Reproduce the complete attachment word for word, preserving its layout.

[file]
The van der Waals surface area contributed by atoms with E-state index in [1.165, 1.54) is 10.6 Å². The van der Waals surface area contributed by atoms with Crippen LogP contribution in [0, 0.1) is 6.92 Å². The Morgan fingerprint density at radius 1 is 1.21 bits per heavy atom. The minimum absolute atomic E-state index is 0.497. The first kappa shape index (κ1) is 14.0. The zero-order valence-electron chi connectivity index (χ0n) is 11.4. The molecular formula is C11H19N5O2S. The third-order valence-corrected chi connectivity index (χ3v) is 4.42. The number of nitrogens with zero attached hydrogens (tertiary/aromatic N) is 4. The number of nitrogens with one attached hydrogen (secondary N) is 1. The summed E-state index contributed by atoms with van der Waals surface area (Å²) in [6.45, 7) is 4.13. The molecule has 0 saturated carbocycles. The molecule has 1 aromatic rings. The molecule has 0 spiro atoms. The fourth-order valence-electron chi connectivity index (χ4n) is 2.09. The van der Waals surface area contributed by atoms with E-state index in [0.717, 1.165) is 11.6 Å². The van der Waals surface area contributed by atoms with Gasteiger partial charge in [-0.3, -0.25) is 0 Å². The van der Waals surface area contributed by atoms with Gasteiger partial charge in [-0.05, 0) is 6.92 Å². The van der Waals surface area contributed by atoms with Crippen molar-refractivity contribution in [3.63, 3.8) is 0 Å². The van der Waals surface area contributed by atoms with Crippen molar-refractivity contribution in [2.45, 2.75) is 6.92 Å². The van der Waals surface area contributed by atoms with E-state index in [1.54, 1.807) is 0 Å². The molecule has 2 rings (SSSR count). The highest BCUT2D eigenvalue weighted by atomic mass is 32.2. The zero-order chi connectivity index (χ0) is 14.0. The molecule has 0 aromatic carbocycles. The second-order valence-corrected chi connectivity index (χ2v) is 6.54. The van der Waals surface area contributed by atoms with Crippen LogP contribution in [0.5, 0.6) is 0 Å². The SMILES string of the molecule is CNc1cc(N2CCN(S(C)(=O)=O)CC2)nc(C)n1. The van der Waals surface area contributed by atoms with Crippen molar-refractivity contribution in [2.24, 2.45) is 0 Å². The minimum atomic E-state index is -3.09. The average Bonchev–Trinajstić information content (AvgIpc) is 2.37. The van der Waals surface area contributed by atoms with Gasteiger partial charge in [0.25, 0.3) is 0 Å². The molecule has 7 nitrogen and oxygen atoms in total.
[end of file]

The van der Waals surface area contributed by atoms with E-state index in [1.165, 1.54) is 10.6 Å². The van der Waals surface area contributed by atoms with Crippen LogP contribution in [0, 0.1) is 6.92 Å². The Morgan fingerprint density at radius 1 is 1.21 bits per heavy atom. The minimum absolute atomic E-state index is 0.497. The first kappa shape index (κ1) is 14.0. The zero-order valence-electron chi connectivity index (χ0n) is 11.4. The molecular formula is C11H19N5O2S. The third-order valence-corrected chi connectivity index (χ3v) is 4.42. The number of nitrogens with zero attached hydrogens (tertiary/aromatic N) is 4. The number of nitrogens with one attached hydrogen (secondary N) is 1. The summed E-state index contributed by atoms with van der Waals surface area (Å²) in [6.45, 7) is 4.13. The molecule has 0 saturated carbocycles. The molecule has 1 aromatic rings. The molecule has 0 spiro atoms. The fourth-order valence-electron chi connectivity index (χ4n) is 2.09. The van der Waals surface area contributed by atoms with E-state index in [0.717, 1.165) is 11.6 Å². The van der Waals surface area contributed by atoms with Gasteiger partial charge in [-0.3, -0.25) is 0 Å². The van der Waals surface area contributed by atoms with Gasteiger partial charge in [-0.05, 0) is 6.92 Å². The van der Waals surface area contributed by atoms with Crippen molar-refractivity contribution in [3.63, 3.8) is 0 Å². The van der Waals surface area contributed by atoms with Crippen molar-refractivity contribution in [2.45, 2.75) is 6.92 Å². The van der Waals surface area contributed by atoms with E-state index in [1.54, 1.807) is 0 Å². The molecule has 2 rings (SSSR count). The highest BCUT2D eigenvalue weighted by atomic mass is 32.2. The zero-order chi connectivity index (χ0) is 14.0. The molecule has 0 aromatic carbocycles. The second-order valence-corrected chi connectivity index (χ2v) is 6.54. The van der Waals surface area contributed by atoms with Crippen LogP contribution in [0.5, 0.6) is 0 Å². The SMILES string of the molecule is CNc1cc(N2CCN(S(C)(=O)=O)CC2)nc(C)n1. The van der Waals surface area contributed by atoms with Crippen molar-refractivity contribution in [2.24, 2.45) is 0 Å². The minimum atomic E-state index is -3.09. The average Bonchev–Trinajstić information content (AvgIpc) is 2.37. The van der Waals surface area contributed by atoms with Gasteiger partial charge in [0.25, 0.3) is 0 Å². The molecule has 7 nitrogen and oxygen atoms in total.